My solution to the conundrum was to go to the hospital and just ask — asking was something I failed to do before. First, I went to the hospital’s financial services department to renew my membership in Healthy Way L.A. Next, I went to the hospital’s Patient Service Center so they could answer my questions about the packet I received.
It turns out, I have to do nothing. On Jan. 1, 2014, Healthy Way L.A. will become Med-Cal. The services I utilize for my UC will remain unaffected. Thereafter, I should receive my new insurance cards in the mail. I would not have known this had I failed to visit the hospital to ask a few short questions.
And therein lies the problem.
The Patient Service Center representative I spoke to said not a lot of people come in to ask questions. Most of the time, she said, patients sign off on things without realizing the consequences. Not until they realize they have done something wrong do they visit the hospital in a panic looking for advice. At this juncture, she said, the best people can do is ask questions. My visit, she added, was welcome.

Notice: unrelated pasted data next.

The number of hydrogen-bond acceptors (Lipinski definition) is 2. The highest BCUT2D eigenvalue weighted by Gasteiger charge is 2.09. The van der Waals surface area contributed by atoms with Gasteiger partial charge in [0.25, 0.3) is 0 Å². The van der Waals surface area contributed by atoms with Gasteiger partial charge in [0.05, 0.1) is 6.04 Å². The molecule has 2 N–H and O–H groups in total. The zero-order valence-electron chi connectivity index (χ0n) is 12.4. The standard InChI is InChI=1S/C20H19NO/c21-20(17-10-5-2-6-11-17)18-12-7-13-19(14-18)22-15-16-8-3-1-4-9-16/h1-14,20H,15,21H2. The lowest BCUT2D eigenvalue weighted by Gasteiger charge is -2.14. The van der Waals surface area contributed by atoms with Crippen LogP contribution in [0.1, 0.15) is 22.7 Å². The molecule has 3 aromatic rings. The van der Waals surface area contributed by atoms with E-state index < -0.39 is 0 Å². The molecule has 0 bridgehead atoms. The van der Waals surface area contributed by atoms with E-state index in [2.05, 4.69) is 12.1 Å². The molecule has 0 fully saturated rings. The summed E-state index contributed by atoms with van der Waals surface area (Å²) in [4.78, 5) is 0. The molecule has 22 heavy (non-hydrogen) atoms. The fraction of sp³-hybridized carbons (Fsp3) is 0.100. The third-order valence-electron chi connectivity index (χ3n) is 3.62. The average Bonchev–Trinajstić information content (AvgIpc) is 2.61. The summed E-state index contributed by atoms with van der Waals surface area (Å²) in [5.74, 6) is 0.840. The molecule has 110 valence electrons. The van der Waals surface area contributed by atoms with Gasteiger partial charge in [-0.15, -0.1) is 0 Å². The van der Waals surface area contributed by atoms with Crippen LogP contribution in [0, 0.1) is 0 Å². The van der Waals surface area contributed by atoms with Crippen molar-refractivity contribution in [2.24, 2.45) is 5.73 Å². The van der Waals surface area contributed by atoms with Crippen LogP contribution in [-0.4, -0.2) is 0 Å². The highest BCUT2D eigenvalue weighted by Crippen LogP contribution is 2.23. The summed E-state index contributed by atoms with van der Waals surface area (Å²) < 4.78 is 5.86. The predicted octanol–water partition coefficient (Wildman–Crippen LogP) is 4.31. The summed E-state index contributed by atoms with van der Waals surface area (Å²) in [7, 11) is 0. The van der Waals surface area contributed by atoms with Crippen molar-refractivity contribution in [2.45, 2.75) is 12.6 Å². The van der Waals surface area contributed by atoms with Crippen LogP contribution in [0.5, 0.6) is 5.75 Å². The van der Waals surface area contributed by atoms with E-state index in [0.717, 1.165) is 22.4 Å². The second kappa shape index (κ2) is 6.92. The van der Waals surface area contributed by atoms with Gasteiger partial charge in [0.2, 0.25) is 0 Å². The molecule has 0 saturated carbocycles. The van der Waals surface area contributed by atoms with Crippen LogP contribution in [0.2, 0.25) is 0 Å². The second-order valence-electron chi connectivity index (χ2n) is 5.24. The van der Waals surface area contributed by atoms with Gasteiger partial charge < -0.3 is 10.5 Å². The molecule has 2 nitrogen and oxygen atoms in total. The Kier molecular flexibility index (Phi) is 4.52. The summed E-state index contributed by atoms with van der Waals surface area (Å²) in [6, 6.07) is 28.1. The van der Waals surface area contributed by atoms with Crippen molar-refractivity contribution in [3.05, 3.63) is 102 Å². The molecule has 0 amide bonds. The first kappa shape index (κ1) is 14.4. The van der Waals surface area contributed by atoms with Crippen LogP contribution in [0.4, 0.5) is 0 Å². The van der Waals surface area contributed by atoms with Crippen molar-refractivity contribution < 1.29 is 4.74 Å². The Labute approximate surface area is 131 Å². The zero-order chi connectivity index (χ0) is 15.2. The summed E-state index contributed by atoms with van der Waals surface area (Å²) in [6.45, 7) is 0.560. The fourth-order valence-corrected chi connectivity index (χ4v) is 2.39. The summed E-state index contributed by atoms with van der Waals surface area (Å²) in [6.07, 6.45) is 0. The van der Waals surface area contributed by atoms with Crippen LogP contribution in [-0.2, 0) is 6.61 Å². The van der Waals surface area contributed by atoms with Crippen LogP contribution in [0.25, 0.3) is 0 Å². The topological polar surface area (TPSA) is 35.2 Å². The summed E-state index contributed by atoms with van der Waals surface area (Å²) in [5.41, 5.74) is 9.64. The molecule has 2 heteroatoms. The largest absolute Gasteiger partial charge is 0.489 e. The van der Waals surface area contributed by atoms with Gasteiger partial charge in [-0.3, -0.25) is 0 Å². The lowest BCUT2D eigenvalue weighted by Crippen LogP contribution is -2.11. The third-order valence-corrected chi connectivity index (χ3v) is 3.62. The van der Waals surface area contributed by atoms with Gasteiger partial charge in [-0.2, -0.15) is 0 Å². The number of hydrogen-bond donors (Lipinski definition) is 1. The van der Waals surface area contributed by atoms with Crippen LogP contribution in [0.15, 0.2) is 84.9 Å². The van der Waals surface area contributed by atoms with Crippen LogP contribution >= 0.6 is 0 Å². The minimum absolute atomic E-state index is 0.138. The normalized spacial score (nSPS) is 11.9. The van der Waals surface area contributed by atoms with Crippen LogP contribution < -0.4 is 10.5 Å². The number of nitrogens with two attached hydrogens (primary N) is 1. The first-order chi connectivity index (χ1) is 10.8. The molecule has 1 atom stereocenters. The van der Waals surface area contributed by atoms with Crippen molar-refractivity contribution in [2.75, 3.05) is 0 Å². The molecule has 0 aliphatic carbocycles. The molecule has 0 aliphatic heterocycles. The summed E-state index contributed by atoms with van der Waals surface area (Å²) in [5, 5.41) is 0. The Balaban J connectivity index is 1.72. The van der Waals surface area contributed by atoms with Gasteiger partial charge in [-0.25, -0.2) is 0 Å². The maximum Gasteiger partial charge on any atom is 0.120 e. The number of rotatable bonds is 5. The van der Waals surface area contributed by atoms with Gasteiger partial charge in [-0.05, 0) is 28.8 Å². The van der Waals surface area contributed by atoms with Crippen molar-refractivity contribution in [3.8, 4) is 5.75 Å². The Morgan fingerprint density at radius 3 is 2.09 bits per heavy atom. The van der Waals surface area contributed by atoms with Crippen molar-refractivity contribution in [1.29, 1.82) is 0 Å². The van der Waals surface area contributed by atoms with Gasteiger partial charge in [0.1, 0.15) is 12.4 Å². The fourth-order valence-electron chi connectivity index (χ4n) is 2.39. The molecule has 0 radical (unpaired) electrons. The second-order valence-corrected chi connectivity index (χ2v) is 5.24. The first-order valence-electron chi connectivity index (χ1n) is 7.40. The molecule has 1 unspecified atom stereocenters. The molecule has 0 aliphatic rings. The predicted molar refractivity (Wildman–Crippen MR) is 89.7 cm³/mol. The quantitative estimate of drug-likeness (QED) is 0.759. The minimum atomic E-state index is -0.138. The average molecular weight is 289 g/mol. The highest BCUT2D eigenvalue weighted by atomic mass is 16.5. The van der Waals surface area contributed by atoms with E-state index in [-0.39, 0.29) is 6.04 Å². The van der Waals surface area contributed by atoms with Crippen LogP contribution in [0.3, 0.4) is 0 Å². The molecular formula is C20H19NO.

As a student, you have several options if you are no longer eligible to use your parents’ health insurance. Healthy Way L.A. is open to individuals 19 to 64 years of age, who make less than $1,274 or less a month for a family of one and are U.S. citizens, nationals, or legal permanent residents with five or more years of residency in Los Angeles County. Visit www.dhs.lacounty.gov/HWLA for more information and additional requirements.
In California, residents can utilize the Covered California website to shop for affordable health insurance.
If you have questions about the medical insurance sign-up maze, ask. Do not deny yourself the medical insurance you need because it may look complicated and time consuming. It may be easier than you think, and much healthier for you in the end.